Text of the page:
I’m back in Beijing after a six week trip back to Blighty. The break was longer than originally planned as there were various family things to be sorted out.
We wined and dined with friends in London, got the once-over from doctor, dentist and hairdresser; then braved the Artic weather to spend Christmas and New Year feasting with parents and children up in Fife.
Now I’ve settled back into my ‘China’ life – and a new year begins…and no, I have not made any New Year Resolutions.
On the long flight back here I went through the little notebook in which I keep a record of everything I read, and for want of anything more amusing to do compiled a list of last year’s reading. On the off-chance you may be interested, here it is:
Books read in 2010: 100;
37 by male authors, 59 by female authors; 27 crime fiction; eleven non-fiction; seven translated into English from other languages; one Graphic novel.
The books that got top marks from me during the year were (in no particular order): Small Wars by Sadie Jones, The Betrayal by Helen Dunmore, Brothers by Yu Hua, Hearts & Minds by Amanda Craig, Stir Fried by Jen Lin-Liu, Tom Bedlam by George Hagen, China Cuckoo by Mark Kitto, Best American Science Writing 2007.
Though the weather up in Pittenweem was very cold with lots of snow and ice – I’ve never seen a beach covered with snow before – the weather here in Beijing has come as something of a shock. It is a whole different type of cold. Clear blue skies, lots of sunshine, dry as a bone with a daytime temperature of about -4 C and a northerly wind which cuts through clothing like a knife (at least it blows the pollution away). I am told that at the moment it is ‘too cold to snow’ not that there are any clouds anyway. It has given me a new understanding of the phrase ‘the dead of winter’ as the grass is all brown and dead looking, there are no leaves on any trees, and the city’s public horticulture department has had the ornamental plants and hedges in parks, residential complexes and on roadsides carefully bundled up in what looks like padded green tarpaulins firmly tied with twine. Any plants that are exposed seem to have been heavily pruned.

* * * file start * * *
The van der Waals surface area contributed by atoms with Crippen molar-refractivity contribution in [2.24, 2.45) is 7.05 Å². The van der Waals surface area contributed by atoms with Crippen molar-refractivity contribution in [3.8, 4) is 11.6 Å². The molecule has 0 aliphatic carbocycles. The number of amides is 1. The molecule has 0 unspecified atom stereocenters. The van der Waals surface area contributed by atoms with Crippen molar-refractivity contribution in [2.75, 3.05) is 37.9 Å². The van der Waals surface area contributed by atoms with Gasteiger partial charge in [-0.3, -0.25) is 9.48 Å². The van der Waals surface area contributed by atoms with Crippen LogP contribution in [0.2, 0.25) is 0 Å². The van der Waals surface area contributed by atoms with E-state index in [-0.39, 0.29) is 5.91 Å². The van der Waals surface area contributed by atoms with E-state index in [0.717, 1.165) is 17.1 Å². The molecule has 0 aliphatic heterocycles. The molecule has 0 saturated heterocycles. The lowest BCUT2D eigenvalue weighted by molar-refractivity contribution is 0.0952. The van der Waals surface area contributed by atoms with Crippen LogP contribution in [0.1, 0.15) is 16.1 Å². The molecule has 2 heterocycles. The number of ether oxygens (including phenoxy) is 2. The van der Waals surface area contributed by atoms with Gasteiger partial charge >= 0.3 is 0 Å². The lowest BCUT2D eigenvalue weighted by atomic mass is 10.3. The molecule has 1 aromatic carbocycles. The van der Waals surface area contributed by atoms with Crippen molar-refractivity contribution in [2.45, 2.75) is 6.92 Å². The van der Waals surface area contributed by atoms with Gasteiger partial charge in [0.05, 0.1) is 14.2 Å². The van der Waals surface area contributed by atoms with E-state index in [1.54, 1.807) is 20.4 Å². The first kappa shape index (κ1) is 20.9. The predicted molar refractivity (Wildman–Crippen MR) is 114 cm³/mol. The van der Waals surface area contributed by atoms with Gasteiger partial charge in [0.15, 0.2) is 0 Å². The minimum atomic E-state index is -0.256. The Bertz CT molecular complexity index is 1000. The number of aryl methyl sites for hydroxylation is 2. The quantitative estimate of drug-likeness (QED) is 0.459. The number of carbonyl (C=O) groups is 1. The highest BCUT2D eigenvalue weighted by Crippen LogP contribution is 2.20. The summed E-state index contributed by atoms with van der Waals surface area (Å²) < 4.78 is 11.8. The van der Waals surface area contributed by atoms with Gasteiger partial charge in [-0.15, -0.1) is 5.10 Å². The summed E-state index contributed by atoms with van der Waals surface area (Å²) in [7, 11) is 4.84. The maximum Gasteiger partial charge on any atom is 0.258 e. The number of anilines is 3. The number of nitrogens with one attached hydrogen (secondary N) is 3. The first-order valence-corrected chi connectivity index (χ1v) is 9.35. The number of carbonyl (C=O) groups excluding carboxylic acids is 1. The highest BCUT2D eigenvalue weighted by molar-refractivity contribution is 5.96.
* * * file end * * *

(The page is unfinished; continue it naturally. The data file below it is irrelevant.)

Everyone is wearing layers and layers of clothing, and many people have face masks on. I’m thinking of getting one myself. AMM looks like some Russian general about to take a military salute in Red Square when he’s all togged up in coat, hat and gloves!